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How does one become a Railway Historian?

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alexl92

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Probably a pipe dream but I’ve always loved History and really enjoy learning about the impact of the railways on Britain’s social and industrial development.

Until recently I had no idea that there exists such thing as a ‘Railway Historian’ - and the idea absolutely fascinates me.

I just wondered if anyone knows how one would make a career out of this? Presumably you’d have to have a History degree and do a post-grad with a railway focus... what then?
If anyone can enlighten me I’d be very grateful!
 
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theironroad

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Probably a pipe dream but I’ve always loved History and really enjoy learning about the impact of the railways on Britain’s social and industrial development.

Until recently I had no idea that there exists such thing as a ‘Railway Historian’ - and the idea absolutely fascinates me.

I just wondered if anyone knows how one would make a career out of this? Presumably you’d have to have a History degree and do a post-grad with a railway focus... what then?
If anyone can enlighten me I’d be very grateful!

Can't help specifically but maybe drop a tweet to Tim Dunn (does railway docs on tv), or sound out the national rail museum at york who maybe can provide some pointers.
 

Gloster

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Although all sorts of strange things can happen nowadays, I very much doubt if you can walk into a job or career as a railway historian. Probably the best way would be build up a reputation by producing a series of well researched articles, although this would be a slow process. There may be a few people who have started as a railway historian, but most only come to it as an occupation later in life. A history degree would have its advantages, but is far from necessary unless you intend to go into academia. It is not the way to riches, except in an intellectual sense.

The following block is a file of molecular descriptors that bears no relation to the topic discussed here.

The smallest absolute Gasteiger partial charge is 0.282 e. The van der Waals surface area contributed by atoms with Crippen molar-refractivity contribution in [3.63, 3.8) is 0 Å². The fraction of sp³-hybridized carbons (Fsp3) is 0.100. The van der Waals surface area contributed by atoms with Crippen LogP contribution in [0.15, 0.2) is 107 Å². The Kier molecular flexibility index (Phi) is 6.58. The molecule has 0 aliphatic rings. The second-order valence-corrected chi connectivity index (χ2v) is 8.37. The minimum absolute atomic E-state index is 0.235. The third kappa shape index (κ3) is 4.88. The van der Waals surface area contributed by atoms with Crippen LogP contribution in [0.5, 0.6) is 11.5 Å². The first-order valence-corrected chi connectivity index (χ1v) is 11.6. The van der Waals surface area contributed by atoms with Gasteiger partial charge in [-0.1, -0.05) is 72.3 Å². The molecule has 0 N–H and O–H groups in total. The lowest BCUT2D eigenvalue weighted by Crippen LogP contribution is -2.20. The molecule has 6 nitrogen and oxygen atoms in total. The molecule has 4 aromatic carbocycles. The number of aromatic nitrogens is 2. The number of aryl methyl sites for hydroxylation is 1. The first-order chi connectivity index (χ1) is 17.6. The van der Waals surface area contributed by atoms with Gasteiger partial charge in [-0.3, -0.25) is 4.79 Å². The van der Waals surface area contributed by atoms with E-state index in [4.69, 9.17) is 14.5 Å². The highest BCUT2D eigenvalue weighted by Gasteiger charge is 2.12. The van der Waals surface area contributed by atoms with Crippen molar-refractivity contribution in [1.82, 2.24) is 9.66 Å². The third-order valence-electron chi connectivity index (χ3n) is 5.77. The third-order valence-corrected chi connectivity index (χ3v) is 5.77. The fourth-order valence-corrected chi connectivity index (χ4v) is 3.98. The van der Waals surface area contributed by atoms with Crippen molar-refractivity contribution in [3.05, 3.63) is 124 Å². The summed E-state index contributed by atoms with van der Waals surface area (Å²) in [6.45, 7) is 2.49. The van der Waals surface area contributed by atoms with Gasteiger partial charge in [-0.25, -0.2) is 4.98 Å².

Ianno87

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Probably a pipe dream but I’ve always loved History and really enjoy learning about the impact of the railways on Britain’s social and industrial development.

Until recently I had no idea that there exists such thing as a ‘Railway Historian’ - and the idea absolutely fascinates me.

I just wondered if anyone knows how one would make a career out of this? Presumably you’d have to have a History degree and do a post-grad with a railway focus... what then?
If anyone can enlighten me I’d be very grateful!

York University have a Railway History department, and I think it can be done as a Post Grad course - Dr David Turner is very active on Twitter.
 

WesternLancer

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Probably a pipe dream but I’ve always loved History and really enjoy learning about the impact of the railways on Britain’s social and industrial development.

Until recently I had no idea that there exists such thing as a ‘Railway Historian’ - and the idea absolutely fascinates me.

I just wondered if anyone knows how one would make a career out of this? Presumably you’d have to have a History degree and do a post-grad with a railway focus... what then?
If anyone can enlighten me I’d be very grateful!

Study here:

You could even ask them how many of their graduates have ended up employed as Railway Historians in some way or other.

I suspect you need to write a few books and articles, which are not that likely to generate enough money to live off unless you are very lucky I fear.

Then there are jobs related to railway history - for example I believe Network Rail has an archivist, possibly more than one, probably mostly dealing with documents/plans/drawings etc, but they probably train as generic archivists on relevant student courses, rather than railway specific.

York University have a Railway History department, and I think it can be done as a Post Grad course - Dr David Turner is very active on Twitter.
we posted at the same time about the same thing!
 

YorksLad12

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With my other professional hat on: an archivist should be someone with a relevant qualification and experience (and postnominals), as well as subject matter knowledge.

Christian Woolmar seems to be the go-to person on TV when they want to talk railway history. It might be useful to see what he did in the past to reach that point to get a flavour of the skills and experience required. The history courses will also be good in helping you to specialise, if that's what you want to do.